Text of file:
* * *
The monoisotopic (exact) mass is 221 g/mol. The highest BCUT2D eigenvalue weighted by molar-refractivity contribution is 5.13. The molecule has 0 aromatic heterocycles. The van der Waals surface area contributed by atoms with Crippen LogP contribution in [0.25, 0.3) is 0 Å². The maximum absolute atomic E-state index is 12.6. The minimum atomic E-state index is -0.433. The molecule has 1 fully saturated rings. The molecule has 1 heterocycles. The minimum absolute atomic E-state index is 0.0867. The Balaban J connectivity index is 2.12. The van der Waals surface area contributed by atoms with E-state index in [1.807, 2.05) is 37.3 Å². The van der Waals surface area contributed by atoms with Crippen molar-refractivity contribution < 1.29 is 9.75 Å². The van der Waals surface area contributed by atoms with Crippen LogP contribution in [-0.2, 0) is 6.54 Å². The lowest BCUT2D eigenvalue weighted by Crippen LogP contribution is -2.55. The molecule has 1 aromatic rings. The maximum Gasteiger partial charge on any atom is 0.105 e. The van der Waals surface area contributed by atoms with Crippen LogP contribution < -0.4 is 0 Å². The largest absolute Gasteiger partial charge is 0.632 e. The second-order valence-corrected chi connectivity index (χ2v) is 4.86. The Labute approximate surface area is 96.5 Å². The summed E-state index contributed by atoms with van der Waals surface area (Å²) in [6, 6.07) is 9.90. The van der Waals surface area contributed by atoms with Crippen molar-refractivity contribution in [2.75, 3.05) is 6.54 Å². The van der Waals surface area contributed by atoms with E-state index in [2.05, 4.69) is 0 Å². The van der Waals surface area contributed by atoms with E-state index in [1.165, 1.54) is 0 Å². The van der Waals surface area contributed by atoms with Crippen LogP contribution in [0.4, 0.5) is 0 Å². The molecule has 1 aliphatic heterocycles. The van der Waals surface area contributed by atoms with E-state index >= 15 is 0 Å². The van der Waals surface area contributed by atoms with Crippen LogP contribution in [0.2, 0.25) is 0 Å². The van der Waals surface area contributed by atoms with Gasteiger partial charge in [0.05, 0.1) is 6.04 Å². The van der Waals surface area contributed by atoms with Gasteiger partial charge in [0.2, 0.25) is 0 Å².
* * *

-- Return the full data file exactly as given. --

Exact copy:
The monoisotopic (exact) mass is 221 g/mol. The highest BCUT2D eigenvalue weighted by molar-refractivity contribution is 5.13. The molecule has 0 aromatic heterocycles. The van der Waals surface area contributed by atoms with Crippen LogP contribution in [0.25, 0.3) is 0 Å². The maximum absolute atomic E-state index is 12.6. The minimum atomic E-state index is -0.433. The molecule has 1 fully saturated rings. The molecule has 1 heterocycles. The minimum absolute atomic E-state index is 0.0867. The Balaban J connectivity index is 2.12. The van der Waals surface area contributed by atoms with E-state index in [1.807, 2.05) is 37.3 Å². The van der Waals surface area contributed by atoms with Crippen molar-refractivity contribution < 1.29 is 9.75 Å². The van der Waals surface area contributed by atoms with Crippen LogP contribution in [-0.2, 0) is 6.54 Å². The lowest BCUT2D eigenvalue weighted by Crippen LogP contribution is -2.55. The molecule has 1 aromatic rings. The maximum Gasteiger partial charge on any atom is 0.105 e. The van der Waals surface area contributed by atoms with Crippen LogP contribution < -0.4 is 0 Å². The largest absolute Gasteiger partial charge is 0.632 e. The second-order valence-corrected chi connectivity index (χ2v) is 4.86. The Labute approximate surface area is 96.5 Å². The summed E-state index contributed by atoms with van der Waals surface area (Å²) in [6, 6.07) is 9.90. The van der Waals surface area contributed by atoms with Crippen molar-refractivity contribution in [2.75, 3.05) is 6.54 Å². The van der Waals surface area contributed by atoms with E-state index in [2.05, 4.69) is 0 Å². The van der Waals surface area contributed by atoms with E-state index in [1.165, 1.54) is 0 Å². The van der Waals surface area contributed by atoms with Crippen LogP contribution in [0.4, 0.5) is 0 Å². The molecule has 1 aliphatic heterocycles. The van der Waals surface area contributed by atoms with E-state index >= 15 is 0 Å². The van der Waals surface area contributed by atoms with Crippen LogP contribution in [0.2, 0.25) is 0 Å². The van der Waals surface area contributed by atoms with Gasteiger partial charge in [0.05, 0.1) is 6.04 Å². The van der Waals surface area contributed by atoms with Gasteiger partial charge in [0.2, 0.25) is 0 Å².